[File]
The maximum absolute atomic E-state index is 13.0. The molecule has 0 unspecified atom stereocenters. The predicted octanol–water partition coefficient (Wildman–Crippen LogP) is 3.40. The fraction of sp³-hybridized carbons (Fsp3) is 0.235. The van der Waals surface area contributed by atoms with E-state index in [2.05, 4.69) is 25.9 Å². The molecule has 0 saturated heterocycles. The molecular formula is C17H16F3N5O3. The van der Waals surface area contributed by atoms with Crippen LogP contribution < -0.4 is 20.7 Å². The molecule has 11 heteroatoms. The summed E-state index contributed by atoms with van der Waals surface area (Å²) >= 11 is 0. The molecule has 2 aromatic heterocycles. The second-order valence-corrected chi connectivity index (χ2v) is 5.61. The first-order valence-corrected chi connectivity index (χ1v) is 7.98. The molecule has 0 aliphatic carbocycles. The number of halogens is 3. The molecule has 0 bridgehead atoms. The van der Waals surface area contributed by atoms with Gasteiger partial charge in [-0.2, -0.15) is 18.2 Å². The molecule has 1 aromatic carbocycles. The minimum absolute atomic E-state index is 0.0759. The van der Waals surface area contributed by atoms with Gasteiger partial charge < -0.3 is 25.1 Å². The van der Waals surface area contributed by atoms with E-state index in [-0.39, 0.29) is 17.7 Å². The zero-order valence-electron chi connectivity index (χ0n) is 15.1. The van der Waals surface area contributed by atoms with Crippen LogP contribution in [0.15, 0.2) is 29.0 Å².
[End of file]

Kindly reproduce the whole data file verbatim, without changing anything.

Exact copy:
The maximum absolute atomic E-state index is 13.0. The molecule has 0 unspecified atom stereocenters. The predicted octanol–water partition coefficient (Wildman–Crippen LogP) is 3.40. The fraction of sp³-hybridized carbons (Fsp3) is 0.235. The van der Waals surface area contributed by atoms with E-state index in [2.05, 4.69) is 25.9 Å². The molecule has 0 saturated heterocycles. The molecular formula is C17H16F3N5O3. The van der Waals surface area contributed by atoms with Crippen LogP contribution < -0.4 is 20.7 Å². The molecule has 11 heteroatoms. The summed E-state index contributed by atoms with van der Waals surface area (Å²) >= 11 is 0. The molecule has 2 aromatic heterocycles. The second-order valence-corrected chi connectivity index (χ2v) is 5.61. The first-order valence-corrected chi connectivity index (χ1v) is 7.98. The molecule has 0 aliphatic carbocycles. The number of halogens is 3. The molecule has 0 bridgehead atoms. The van der Waals surface area contributed by atoms with Gasteiger partial charge in [-0.2, -0.15) is 18.2 Å². The molecule has 1 aromatic carbocycles. The minimum absolute atomic E-state index is 0.0759. The van der Waals surface area contributed by atoms with Gasteiger partial charge < -0.3 is 25.1 Å². The van der Waals surface area contributed by atoms with E-state index in [-0.39, 0.29) is 17.7 Å². The zero-order valence-electron chi connectivity index (χ0n) is 15.1. The van der Waals surface area contributed by atoms with Crippen LogP contribution in [0.15, 0.2) is 29.0 Å².